N.J. Efforts Surpass National Average, Save $1 Million
PRINCETON, N.J., March 2, 2011 /PRNewswire-USNewswire/ -- A report released yesterday by the U.S. Centers for Disease Control and Prevention shows that central line-associated bloodstream infections declined by 58 percent in U.S. hospital intensive care units. The New Jersey Hospital Association's Institute for Quality and Patient Safety has long led the charge to reduce bloodstream infections (BSIs) and reports that in New Jersey, the incidence of BSIs dropped by 81 percent over the last two years.
As part of a national effort called "On the CUSP: Stop BSI," 39 New Jersey hospital intensive care units reduced healthcare costs by about $1 million and reduced the amount of time patients spent in the hospital by 160 days over a two-year period. In addition, all 39 New Jersey ICUs scored better than the national average in reducing the incidence of BSIs.
NJHA partnered with the Johns Hopkins Quality and Safety Research Group, the U.S. Agency for Healthcare Research and Quality, the American Hospital Association's Health Research & Educational Trust and the Michigan Hospital Association's Keystone Center for this highly successful initiative.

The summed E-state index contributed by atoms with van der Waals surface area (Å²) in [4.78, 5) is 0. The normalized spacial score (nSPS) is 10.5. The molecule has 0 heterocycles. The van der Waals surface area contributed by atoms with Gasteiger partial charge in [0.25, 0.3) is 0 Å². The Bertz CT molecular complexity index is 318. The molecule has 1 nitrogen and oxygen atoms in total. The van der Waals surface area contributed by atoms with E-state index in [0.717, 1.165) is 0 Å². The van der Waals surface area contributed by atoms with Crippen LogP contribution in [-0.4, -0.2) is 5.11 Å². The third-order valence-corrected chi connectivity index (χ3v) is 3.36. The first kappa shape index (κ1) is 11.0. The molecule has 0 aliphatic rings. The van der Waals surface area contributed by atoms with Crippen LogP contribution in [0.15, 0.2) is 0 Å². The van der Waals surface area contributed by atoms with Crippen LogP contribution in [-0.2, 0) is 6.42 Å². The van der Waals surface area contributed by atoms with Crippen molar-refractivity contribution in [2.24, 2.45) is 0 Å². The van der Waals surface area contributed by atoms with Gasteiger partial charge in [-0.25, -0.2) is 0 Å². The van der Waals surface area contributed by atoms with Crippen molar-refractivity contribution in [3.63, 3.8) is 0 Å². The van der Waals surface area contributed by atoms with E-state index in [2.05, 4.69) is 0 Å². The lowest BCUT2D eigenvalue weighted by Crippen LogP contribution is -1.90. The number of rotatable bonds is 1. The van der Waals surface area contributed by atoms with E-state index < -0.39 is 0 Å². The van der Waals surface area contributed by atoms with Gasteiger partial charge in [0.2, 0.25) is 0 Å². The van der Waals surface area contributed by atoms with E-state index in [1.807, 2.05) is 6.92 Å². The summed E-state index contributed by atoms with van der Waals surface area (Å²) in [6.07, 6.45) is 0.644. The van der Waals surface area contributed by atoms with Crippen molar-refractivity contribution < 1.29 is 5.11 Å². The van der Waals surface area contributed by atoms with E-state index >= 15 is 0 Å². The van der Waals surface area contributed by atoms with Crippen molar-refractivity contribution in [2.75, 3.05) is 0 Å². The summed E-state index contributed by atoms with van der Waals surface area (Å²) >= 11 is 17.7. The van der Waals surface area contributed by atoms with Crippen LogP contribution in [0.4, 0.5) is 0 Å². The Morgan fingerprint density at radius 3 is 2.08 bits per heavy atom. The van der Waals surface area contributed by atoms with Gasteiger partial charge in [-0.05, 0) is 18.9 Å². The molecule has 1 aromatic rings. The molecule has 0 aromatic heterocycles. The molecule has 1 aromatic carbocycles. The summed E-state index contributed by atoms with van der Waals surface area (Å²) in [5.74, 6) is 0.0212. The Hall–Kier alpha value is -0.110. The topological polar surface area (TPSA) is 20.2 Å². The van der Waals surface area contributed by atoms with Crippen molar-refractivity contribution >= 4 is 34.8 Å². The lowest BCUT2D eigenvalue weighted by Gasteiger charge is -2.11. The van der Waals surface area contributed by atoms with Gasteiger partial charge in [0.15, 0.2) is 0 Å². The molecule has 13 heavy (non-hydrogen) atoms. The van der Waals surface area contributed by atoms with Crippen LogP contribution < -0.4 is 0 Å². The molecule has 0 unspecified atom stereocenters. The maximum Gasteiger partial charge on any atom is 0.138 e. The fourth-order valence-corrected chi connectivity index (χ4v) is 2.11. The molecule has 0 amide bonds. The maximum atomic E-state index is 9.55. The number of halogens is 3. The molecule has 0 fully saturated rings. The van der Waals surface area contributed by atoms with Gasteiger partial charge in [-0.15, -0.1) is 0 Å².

Nationwide, the CDC reports that the decline in BSIs saved up to 27,000 lives and $1.8 billion in healthcare costs.
NJHA's initiative brought together healthcare professionals from hospital ICUs for an intensive program that included education, the standard use of best practices and sharing of strategies, data and experiences. Specifically, the participants were expected to educate staff with a standardized fact sheet and in-house training, develop standardized processes with checklists for the insertion of central lines and catheters, review catheters daily to see if they could be removed and empower staff to intervene if they observed that the standardized best practices were not being followed.
"Thanks to this effort, there are scores of New Jersey residents with better health and an improved quality of life, enjoying time with their families and loved ones," said Aline Holmes, RN, NJHA's senior vice president of clinical affairs. "This is thrilling news to the New Jersey healthcare professionals who dedicated themselves to this effort. These hospitals and their staffs saved lives through hard work, a commitment to improve and a willingness to change."
Note: The CDC report is available online at http://www.cdc.gov/mmwr/pdf/wk/mm60e0301.pdf.
Contact NJHA for a list of local hospitals that participated in the initiative.
SOURCE New Jersey Hospital Association